“The jerks, the breaks, and the harshness of prose”
To help the audience picture the difficulty of playing the title role in the Peking opera “The Inebriated Consort” (貴妃醉酒), the producers invited an opera apprentice and a little girl to learn the part from Zhang Jing, a venerated artist who could trace her lineage back to the legendary Mei Lanfang (梅蘭芳). The child, a complete stranger to the idiom of opera, wobbled and dithered about despite her best efforts. But even the apprentice failed to replicate even a fraction of the range of nuances Zhang could magically summon by the mere turn of a head or wave of a hand.
The program sums up my understanding of my standing as an English writing coach. I may seem a figure of authority to my students – I often teach by writing in front of them, and not infrequently they express consternation at what they perceive to be my quickness of mind – but I know I’ll forever remain at the level of that apprentice. For at any one moment, I’m always honing my skills at the feet of a more consummate wordsmith; I’m therefore constantly aware of my inadequacies. Yet, far from being discouraged, it is from such awareness that I derive my drive to improve both as a writer and as a writing teacher.
Of late, my flavour-of-the-month style lodestar is William Hazlitt (1778 – 1830); I’ve been wanting to impart more coherence to my copies, and patterning myself after Hazlitt – the gold standard in ease of expression – can inch me closer towards this goal. I especially like to mull over his comments on other writers, which always have a conceived-just-off-the-cuff air about them. Of Montaigne he said “He did not set up for a philosopher, wit, orator or moralist, but he became all these by merely daring to tell us whatever passed through his mind.” On the opaque writings of his contemporary Jeremy Bentham, he remarked sardonically “His works have been translated into French. They ought to be translated into English.” Even his pronouncement on the challenges being eloquent is itself eloquent: in unskilled hands, “the jerks, the breaks, and the harshness of prose” too often disrupts the flow of thought “as a jolting road or a stumbling horse disturbs the reverie of an absent man.”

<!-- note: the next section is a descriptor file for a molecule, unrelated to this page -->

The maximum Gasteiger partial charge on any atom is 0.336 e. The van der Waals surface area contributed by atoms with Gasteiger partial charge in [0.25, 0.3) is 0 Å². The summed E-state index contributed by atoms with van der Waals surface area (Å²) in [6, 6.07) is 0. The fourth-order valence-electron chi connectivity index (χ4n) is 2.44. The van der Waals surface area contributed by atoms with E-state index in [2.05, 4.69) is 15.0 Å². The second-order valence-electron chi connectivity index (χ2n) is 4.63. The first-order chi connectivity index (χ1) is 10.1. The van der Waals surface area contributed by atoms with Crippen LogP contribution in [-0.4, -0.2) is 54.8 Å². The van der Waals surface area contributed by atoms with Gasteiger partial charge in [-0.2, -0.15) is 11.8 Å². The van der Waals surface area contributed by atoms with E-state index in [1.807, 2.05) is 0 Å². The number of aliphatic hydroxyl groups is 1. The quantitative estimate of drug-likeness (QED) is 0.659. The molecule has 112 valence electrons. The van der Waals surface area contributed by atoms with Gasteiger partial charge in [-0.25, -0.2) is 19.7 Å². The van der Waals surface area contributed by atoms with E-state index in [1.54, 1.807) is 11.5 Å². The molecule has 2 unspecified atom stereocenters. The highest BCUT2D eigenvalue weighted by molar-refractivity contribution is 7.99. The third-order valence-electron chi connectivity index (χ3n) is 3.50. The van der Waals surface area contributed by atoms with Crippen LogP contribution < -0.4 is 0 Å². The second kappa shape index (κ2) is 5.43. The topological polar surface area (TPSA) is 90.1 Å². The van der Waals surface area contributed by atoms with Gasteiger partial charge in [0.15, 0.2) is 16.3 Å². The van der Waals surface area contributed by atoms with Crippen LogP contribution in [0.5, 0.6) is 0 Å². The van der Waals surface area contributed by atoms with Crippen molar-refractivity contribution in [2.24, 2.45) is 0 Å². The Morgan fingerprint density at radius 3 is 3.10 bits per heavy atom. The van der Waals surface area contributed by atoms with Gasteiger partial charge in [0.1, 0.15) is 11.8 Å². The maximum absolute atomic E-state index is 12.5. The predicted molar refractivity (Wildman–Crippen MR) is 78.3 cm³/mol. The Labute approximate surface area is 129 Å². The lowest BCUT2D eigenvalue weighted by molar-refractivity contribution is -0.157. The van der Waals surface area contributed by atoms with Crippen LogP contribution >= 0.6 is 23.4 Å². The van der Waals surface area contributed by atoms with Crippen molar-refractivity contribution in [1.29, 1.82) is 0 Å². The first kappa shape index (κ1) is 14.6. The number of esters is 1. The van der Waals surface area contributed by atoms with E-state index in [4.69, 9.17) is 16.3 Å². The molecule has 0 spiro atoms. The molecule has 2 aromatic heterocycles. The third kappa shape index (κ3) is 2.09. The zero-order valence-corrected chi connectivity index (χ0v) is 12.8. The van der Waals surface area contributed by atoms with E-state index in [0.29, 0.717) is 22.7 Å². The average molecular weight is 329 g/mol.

Because Hazlitt isn’t exactly light reading – A C Grayling likens his prose to whisky, “fiery to the virgin palate, it becomes, once the taste is acquired, wonderful” – most of my students won’t understand him. It is, however, the hand of Hazlitt they see when they watch me smooth over the jerks and breaks in their writings:
“The measure of intelligence is the ability to change.” Albert Einstein said. In books, change is usually presented as positive. However, in the real world, intelligence doesn’t often result in positive changes. Examples of changing for the worse are protests and climate change.
“The measure of intelligence is the ability to change.” Albert Einstein once said. Indeed, intellectuals tend to depict change in positive terms. What they may have neglected, however, is it’s one thing to think about change while sitting in an armchair. It’s another thing to apply change to real life. And if history has taught us one thing, it is that due to the imperfect wisdom (not to mention selfishness) of mankind, the changes they bring about often result in pain and destruction.”
“To celebrate Halloween, I go to Ocean Park where people pay to get scared. I’m always forced to watch horror movies. My family is so focused when watching such films, but I cover my eyes when I see something scary on screen.”
“As Halloween approaches this year, once again I’m reminded of my inability to understand why people will pony up their hard-earned cash just to experience fright. For me, the desire to watch horror movies at home is strange enough – in my household, I’m the only member who will walk away from the TV when the suspense becomes too overwhelming. But taking all the trouble to travel to Ocean Park on October 31 to be scared out of one’s wits – this is completely beyond my grasp. For how can anyone be sure they won’t be the next in line to suffer the fate of that 21 year-old who got killed by a falling coffin at the park’s aptly-named “Buried Alive” attraction?”
Notice the student copies are perfectly grammatical. Their problem lies in their “jerkiness”, the type that can’t be dealt with by simply adding transition words like “moreover.” In my experience, the only way to learn integrating blocks of thoughts into a satisfying whole is to expose oneself to writers who excel in doing this, and trust that one can channel some of their fluency when it’s one’s turn to write.